Two Mistakes to Avoid Making When You Start Having Marriage Counselling

If you're going to have marriage counselling with your spouse, here are two mistakes you should try hard to avoid making.

Picking a counsellor that your spouse is not very enthusiastic about

If you're typically the one in your relationship who organises everything, you might make the mistake of picking a counsellor without consulting your spouse first. When you decide to have marriage counselling, it is normally best to ensure that the selection of the counsellor is a joint decision. The reason for this is that if you select a counsellor that your spouse is not enthusiastic about, then this will get your counselling off to a poor start.

For example, if your spouse has to spend an hour in traffic to reach the counsellor's office after a long day at work, they may be in a bad mood when they arrive and might resent you for putting them in a position where they have to make this tiresome journey. This may result in them being more argumentative than they normally are, which may make resolving your issues harder. Similarly, if your spouse is opposed to the therapeutic approach the marriage counsellor uses, they may not be willing to engage in the discussions or activities that the counsellor encourages you to have. By ensuring that they are happy with the location of the counselling sessions, as well as with the counsellor's methods and personality, you will stand a much better chance of overcoming the relationship problems the two of you are facing.

Discussing your counselling sessions with others in an insensitive manner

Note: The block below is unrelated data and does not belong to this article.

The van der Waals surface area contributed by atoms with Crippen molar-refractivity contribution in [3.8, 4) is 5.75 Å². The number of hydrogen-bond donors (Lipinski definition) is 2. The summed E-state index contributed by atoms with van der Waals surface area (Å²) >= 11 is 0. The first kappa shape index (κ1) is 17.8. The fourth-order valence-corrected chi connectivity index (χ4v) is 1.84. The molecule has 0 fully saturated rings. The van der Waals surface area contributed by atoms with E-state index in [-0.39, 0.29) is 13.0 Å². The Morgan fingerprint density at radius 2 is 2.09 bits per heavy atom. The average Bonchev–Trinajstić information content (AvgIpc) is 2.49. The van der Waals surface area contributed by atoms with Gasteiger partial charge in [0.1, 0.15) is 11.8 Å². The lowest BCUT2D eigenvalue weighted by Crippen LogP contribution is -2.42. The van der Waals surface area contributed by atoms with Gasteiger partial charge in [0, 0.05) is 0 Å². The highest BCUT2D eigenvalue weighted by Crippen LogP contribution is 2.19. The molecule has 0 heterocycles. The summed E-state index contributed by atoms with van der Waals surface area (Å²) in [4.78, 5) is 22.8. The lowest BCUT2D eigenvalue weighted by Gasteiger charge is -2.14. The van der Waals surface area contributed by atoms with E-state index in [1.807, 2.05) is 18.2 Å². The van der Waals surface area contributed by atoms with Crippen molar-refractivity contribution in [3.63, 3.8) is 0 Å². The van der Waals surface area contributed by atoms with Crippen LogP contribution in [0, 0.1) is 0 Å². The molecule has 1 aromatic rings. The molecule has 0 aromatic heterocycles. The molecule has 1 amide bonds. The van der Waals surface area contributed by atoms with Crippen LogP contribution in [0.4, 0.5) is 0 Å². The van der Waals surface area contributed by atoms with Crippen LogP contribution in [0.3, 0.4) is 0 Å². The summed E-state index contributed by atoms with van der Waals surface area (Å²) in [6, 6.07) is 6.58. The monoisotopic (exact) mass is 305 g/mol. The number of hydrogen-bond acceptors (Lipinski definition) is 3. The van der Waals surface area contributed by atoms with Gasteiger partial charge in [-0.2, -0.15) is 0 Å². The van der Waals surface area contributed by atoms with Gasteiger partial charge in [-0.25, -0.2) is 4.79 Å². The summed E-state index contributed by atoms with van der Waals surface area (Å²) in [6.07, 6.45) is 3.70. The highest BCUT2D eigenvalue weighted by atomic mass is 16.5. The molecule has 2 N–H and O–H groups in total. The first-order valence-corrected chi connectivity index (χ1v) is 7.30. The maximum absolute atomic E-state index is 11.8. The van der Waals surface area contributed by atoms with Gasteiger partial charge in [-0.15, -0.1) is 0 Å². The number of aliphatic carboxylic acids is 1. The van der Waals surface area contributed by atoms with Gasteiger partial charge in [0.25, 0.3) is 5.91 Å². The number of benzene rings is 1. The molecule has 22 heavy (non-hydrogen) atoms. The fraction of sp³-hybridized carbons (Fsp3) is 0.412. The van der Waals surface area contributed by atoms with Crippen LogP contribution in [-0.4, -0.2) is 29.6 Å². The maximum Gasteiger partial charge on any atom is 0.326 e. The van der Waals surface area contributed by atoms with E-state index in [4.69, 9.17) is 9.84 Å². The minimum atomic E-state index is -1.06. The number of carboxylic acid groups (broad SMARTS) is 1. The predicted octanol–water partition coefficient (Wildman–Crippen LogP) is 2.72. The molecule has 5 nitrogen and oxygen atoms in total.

The other mistake you must aim to avoid making is discussing your counselling sessions with your friends, family or co-workers in an insensitive way. Whilst you might find it helpful to share some elements of this experience with these people (especially if they themselves have had marriage counselling), you must be cautious about doing this.

Ideally, you should consult with your spouse before chatting to anyone else about these sessions and ensure that they are not only okay with you talking about this subject with other people but that they agree with you, regarding what aspects of the counselling sessions you share with these individuals.

The reason for this is that if your spouse finds out, via a mutual friend, that you have, for example, discussed an argument the two of you had during a counselling session regarding infidelity, they may not only feel betrayed by this but might also feel embarrassed, if you revealed to this friend that your spouse cheated on you. This might result in them being unwilling to have discussions about these sensitive topics during your subsequent counselling sessions because they fear you will repeat some of the intimate matters they talk about. This, in turn, could put a halt to any progress the two of you previously made.